I put a hold on Phantom Lady at our local library. I had heard of the book, but then forgot about it. I enjoyed Eddie's "guest host".

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19 hours ago, misswonderly3 said:

Well,  I'm really glad Eddie's showing Where the Sidewalk Ends next week, a noir that I like, because I 've not much liked the last two, and I don't want to come across all negative and hard to please about Noir Alley.  But  (sigh),  I don't much like They Won't Believe Me.

SPOILERS coming up, so don't read if you haven't seen this movie  (but why would anyone read these posts if they haven't already seen whatever film is being discussed? )

As is often the case with me, I'd seen TWBM a couple of times before, and was hoping I'd get more out of it this time around.  Not sure I did.  Part of the problem is, I always fall asleep right at the part after     SPOILER   SPOILER     Larry meets up again with Janice  (Jane Greer) in the Caribbean,  they return to the States,  turns out SPOILER  Janice is trying to set him up for one of any number of crimes she thinks he's committed,   and on and on...the police think he's blackmailing Verna, they go to the ranch house where Larry lived with poor Greta,  they search the river, find the mourning horse, and then  SPOILER    Greta's body.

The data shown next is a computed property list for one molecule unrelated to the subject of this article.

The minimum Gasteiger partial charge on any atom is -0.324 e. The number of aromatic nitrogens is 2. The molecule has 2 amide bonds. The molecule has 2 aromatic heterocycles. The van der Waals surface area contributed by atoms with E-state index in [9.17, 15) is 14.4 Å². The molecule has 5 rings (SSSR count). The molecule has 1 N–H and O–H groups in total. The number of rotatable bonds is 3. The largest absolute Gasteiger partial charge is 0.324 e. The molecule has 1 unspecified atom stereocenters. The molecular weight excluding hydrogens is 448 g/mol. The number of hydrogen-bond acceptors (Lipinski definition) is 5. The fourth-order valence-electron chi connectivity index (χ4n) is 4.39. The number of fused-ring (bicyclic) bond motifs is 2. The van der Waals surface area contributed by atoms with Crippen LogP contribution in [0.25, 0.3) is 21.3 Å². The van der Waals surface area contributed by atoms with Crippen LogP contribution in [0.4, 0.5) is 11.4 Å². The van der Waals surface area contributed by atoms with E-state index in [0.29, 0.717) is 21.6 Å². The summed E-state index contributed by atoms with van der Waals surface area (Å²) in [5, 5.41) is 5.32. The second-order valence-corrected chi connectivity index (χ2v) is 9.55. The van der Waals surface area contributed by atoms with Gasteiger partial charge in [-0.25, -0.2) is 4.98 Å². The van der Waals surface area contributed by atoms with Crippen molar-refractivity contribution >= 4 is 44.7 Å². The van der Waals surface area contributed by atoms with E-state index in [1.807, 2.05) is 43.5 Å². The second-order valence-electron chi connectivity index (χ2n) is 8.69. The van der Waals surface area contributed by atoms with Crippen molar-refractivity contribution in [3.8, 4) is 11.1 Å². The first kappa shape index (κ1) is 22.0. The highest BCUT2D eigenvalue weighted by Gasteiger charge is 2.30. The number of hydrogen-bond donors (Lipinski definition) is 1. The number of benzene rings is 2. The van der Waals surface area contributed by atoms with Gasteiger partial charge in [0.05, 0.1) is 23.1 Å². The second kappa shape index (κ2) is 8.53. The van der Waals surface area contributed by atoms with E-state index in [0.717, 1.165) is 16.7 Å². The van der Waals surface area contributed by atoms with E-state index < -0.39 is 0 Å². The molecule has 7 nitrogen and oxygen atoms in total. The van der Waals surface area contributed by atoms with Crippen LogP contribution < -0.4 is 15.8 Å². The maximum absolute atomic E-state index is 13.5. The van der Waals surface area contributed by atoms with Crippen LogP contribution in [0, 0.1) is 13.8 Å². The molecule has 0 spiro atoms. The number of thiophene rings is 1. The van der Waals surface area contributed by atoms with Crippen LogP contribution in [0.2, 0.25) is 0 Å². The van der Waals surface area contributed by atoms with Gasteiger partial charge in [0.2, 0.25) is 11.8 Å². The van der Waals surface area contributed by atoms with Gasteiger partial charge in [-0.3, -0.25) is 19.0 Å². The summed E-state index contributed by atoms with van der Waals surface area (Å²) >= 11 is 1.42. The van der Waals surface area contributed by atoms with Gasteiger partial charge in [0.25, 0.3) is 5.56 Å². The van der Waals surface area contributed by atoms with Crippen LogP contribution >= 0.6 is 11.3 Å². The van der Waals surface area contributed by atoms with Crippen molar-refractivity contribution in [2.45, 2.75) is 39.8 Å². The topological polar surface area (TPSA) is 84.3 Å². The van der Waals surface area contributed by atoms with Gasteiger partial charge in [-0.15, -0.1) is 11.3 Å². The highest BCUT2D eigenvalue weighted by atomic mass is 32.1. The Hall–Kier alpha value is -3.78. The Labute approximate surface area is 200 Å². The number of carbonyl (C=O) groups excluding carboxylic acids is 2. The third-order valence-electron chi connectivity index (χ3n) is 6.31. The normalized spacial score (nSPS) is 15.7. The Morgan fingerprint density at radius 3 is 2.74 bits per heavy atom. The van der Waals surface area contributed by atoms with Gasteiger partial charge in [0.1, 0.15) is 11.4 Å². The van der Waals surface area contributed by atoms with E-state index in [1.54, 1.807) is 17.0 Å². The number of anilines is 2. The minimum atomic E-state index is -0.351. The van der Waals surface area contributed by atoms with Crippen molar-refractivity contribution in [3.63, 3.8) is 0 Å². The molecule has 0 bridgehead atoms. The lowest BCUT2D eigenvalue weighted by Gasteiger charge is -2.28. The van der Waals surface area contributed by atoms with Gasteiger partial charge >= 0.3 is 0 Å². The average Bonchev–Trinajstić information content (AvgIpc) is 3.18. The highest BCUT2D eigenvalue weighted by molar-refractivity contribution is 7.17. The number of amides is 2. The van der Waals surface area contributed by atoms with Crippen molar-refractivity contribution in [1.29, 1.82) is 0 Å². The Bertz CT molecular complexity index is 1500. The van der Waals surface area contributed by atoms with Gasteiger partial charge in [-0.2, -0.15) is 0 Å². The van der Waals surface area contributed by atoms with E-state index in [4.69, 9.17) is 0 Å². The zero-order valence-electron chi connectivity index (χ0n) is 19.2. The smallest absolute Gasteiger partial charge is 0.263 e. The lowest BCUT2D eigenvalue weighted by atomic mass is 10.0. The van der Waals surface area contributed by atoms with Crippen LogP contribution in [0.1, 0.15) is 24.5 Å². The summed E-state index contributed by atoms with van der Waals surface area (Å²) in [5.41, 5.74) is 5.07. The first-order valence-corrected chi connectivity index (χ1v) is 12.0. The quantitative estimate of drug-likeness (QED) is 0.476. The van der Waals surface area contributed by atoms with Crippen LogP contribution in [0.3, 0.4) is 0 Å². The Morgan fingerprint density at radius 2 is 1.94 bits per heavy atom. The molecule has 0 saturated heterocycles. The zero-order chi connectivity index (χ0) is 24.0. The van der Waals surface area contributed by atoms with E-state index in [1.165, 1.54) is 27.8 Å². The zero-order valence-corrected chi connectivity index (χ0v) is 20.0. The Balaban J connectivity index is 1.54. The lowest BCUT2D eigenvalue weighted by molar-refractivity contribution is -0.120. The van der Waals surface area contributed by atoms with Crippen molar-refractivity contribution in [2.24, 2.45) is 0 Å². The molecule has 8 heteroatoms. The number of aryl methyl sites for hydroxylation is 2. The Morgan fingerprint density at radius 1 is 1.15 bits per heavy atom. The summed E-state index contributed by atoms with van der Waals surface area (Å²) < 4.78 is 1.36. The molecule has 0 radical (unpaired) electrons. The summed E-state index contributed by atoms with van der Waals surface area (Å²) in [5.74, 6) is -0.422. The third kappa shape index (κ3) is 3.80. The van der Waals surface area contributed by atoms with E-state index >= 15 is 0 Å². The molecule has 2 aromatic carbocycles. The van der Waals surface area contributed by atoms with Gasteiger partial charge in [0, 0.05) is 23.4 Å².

All of the above,  I sleep through every time I watch this movie.  Although it's not a very long film -- and clearly there's a longer version which TCM doesn't show  (what's up with that, TCM?) --it seems plenty long to me, and I was glad when it was over.

I have to ask - why do these three women all go for Larry (Robert Young) in such a big way?  He's handsome enough, but only in a typical 1940s bland kind of way.  And he has nothing else going for him at all.  I mean, if we're being asked to get interested in a character who's not very admirable, constantly cheating on his wife, dishonest, mercenary, and not even very good at his job  (Susan Hayward had to cover for him, one of the most interesting scenes in the film),  he could at least be charming, funny, witty, interesting in some way.  But he's not. He's  a complete blank.  Why does his wife want to hold on to him, so desperately,  why does Janice fall for him all over again at the end, and what does Verna  (Hayward) see in him?  Hell, she's smarter and better at his broker job than he is.